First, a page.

The Great Recession of 2008-2009 left me out of a job and in the middle of an existential crisis. A story experienced by millions. But it was also a time of change, of exploration, reinvention.
This is the story of how I survived – and thrived – during the recession. It’s the story about how I got my first international client, and several more, with my blog
Starting The New Blog
I was laid off from a sales job on January 4th 2009 – right after the holidays. In sales it’s “what have you done for me lately.” One quarter you’re up – and you’re the hero. The next quarter you’re down, and then you’re out.
Needless to say my wife was far from thrilled. In fact we were both scared. This wasn’t a good time to be out of a job.
But I wasn’t thrilled with the prospect of getting another job either. I had started a blog at work, and I was bit by the blogging bug. I saw possibilities I didn’t see before.
So I did a lot of thinking. I talked to friends. I Googled every idea under the sun. I went to the new social media meetups that were popping up all over my hometown of Austin, TX.
I wanted to start a business, but I didn’t know what kind of business to start.
Then a friend of mine told me that since I’m a bi-lingual English-Spanish speaker I could try to help companies from Latin America with their goal of entering the U.S. market. There was a particular type of company called nearshore software development companies, outsourcing companies from Latin America offering their consulting services to U.S. firms.
That was it! It was a perfect intersection of three things that made sense for me:
- My passion: I have always been passionate about Latin America. All my father’s side of the family live in Mexico. I got a degree in Latin American Studies in college. I spent my summers doing volunteer work in the Dominican Republic, Mexico and Paraguay. And I married a beautiful woman from Nicaragua (following in Mick Jagger’s footsteps).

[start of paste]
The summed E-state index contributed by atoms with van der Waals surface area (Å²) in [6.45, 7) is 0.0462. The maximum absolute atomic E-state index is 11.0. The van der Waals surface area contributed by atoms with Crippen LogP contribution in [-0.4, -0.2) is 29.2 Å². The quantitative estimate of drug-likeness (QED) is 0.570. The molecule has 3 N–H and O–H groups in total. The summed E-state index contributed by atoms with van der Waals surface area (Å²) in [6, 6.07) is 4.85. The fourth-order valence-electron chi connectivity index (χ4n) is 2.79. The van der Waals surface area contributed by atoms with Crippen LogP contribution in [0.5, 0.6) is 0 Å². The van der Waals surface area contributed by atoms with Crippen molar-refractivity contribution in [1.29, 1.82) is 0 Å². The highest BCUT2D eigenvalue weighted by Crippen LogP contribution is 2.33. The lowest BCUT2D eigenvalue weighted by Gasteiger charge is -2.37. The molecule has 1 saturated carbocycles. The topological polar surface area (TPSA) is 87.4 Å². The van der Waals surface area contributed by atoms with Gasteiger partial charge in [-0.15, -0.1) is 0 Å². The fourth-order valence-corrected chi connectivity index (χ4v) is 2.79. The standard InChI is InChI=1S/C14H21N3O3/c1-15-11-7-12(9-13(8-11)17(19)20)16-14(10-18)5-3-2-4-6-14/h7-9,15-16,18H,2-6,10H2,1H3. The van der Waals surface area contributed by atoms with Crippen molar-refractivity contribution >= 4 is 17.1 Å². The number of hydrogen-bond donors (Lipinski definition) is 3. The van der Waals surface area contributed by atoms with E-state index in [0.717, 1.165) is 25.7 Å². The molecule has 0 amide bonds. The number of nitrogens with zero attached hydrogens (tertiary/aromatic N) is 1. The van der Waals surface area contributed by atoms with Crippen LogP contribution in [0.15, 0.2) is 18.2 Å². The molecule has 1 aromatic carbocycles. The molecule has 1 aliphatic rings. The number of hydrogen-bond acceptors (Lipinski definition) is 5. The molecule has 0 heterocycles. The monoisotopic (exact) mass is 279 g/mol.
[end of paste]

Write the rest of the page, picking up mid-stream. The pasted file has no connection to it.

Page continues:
- My knowledge: Most of my working adult life had been in the technology space, so helping software development companies would be right in my wheelhouse.
- My skills: I was fluent in Spanish.
That intersection of my passion, knowledge and skills sealed my blogging and business fate for me.
I decided to become a marketing consultant, helping nearshore software outsourcing companies from Latin America enter the U.S. market.
And I started my new blog, Latin IT Marketing, with a series of posts that were all over the map. Frankly I didn’t have any idea what I was doing.
Most of my posts were “how-tos” and advice about how to successfully sell software services in the U.S. market.
All this time I was madly searching the web and reading any piece of advice I could about how to improve my blogging results.
So how did I actually get clients from my blog? Ok, I’m getting there.
The List Post
Every time I read a cool post I liked on Copyblogger or Junta 42, I tried out the advice i had just learned. One of my first experiments was a list post where I created my own “awards.”
The Junta 42 list of the top 42 content marketing blogs was my inspiration here.
I created my own list: the Top 10 Content Sites for Custom Software Developers in Latin America.
I looked at the websites of some of the top nearshore software development companies, from Mexico all the way to Argentina. I choose the 10 best websites, in terms of content in correct English, the best calls to action, the best design.